In the original game the Stuffer was stuffing a t-shirt or jacket, presumably worn by another team member. By changing this to a hopper we have no one standing around getting stuffed <g> and no awkwardness about stuffing someone else's clothing with tennis balls.

*Having difficulty selecting a Stuffer? Try Fing Fong Fooey.

Wednesday, September 5, 2012

Volley Shootout

The purpose of the Volley Shootout is to improve reaction time when hitting the volley and to encourage hitting the volley to a proper target. You will need a hoop or other marker for the tossing player. Yep, you guessed it - it's from my PTR Kids Tennis Manual.

Place the hoop or spot on the court. Tossing player must stay here when tossing the ball. They are trying to get the ball past the player across the net, who is trying to take the tossed ball as a volley and put it away. Tosser gets one point for each ball they get past the volleyer. Volleyer gets one point for each clean winner. The tossing player must not leave their spot/hoop, but if they can touch the ball before it bounces twice, no points are awarded.

Toss 10 balls, then players switch roles.

Tried this with some orange ball players recently. I didn't have any hoops handy so I made both players stay in one half of the court, facing each other straight ahead in their respective service boxes. So the tossing player got an advantage of having a larger area to work in, and the volleying player had to hit better volleys to keep it away from the tosser. A great exercise for working on angled volleys!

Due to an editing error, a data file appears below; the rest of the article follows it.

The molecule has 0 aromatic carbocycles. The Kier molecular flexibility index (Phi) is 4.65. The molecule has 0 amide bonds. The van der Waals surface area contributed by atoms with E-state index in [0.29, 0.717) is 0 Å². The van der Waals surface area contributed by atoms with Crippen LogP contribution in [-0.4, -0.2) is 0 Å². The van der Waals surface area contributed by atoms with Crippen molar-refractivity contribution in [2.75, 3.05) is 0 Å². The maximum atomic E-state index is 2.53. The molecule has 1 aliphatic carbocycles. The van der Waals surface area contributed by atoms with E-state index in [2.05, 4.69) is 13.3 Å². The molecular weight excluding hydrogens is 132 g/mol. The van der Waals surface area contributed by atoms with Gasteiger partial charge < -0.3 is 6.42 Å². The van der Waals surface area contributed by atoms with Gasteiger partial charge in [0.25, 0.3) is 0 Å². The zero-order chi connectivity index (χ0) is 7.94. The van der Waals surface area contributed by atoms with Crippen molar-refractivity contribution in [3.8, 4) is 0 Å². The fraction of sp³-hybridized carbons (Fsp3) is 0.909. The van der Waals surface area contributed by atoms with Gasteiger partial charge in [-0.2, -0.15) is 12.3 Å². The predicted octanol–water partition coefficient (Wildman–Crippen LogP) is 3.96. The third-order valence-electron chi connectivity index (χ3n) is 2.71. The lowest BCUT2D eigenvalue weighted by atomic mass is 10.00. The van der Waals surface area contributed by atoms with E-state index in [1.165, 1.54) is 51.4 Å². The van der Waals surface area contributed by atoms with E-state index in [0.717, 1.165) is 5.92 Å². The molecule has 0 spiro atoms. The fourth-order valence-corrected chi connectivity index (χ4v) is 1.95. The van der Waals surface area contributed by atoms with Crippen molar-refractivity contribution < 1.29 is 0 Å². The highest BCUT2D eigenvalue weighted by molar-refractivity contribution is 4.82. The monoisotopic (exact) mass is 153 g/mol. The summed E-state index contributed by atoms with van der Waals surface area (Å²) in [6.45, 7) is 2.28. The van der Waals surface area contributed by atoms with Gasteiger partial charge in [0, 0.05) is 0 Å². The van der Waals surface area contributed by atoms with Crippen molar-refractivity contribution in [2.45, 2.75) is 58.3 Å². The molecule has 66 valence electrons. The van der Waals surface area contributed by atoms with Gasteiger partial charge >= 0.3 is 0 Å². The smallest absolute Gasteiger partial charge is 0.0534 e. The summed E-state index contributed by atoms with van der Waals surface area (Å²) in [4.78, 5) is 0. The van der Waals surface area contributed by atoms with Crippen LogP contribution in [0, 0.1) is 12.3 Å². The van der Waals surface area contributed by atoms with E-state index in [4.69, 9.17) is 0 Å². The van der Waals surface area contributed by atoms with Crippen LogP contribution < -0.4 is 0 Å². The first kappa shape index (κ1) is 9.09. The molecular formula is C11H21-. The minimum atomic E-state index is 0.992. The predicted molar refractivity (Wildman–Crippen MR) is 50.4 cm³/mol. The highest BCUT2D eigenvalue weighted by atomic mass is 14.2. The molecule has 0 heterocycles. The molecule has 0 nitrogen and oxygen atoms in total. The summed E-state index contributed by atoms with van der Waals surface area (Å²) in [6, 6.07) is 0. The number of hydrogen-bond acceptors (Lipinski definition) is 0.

The main difficulty with this activity is what kind of tosses to allow. Immediately had to outlaw lobs and constantly had to remind them to toss underhand only. Also no fair tossing outside of playing area. In other words toss had to be on same half of court we were playing on, more or less straight ahead. I was hoping they would figure it out on their own, but I had to break down and suggest  the importance of figuring out which side was the volleyer's backhand side and perhaps try to pass them on that side?? Light bulbs went on. Tossers gained additional advantage by keeping the ball low - another valuable lesson. This one they learned on their own after a couple of unfortunate high tosses turned into stinging volley winners!

We also modified this game to a team format, first to 11 wins, best two out of three. By the end of about 20 minutes of play we had refined the tossing and also had some great angled volley winners coming off some racquets. We finished the hour playing doubs, trying to put their new-found volley skills into practical application. Highly recommend!

Tuesday, September 4, 2012

Three Teaching Aids I Want (and Three I Don't)

The latest Oncourt Offcourt tennis supply catalog arrived recently. Lots of goodies for 10 and Under Tennis. Here are my top three, and three I will pass on for now.

#1: Hoop Target Set
As you may know from some of my other blog posts, hula hoops are high on my list of next teaching aid acquisition. When I saw these in the catalog, I liked having the bricks to double their use - vertical as well as horizontal. Has anyone tried these? Are they worthwhile or should I just buy some regular hoops? It says these hoops are only 27" in diameter. Regular hoops are quite a bit bigger.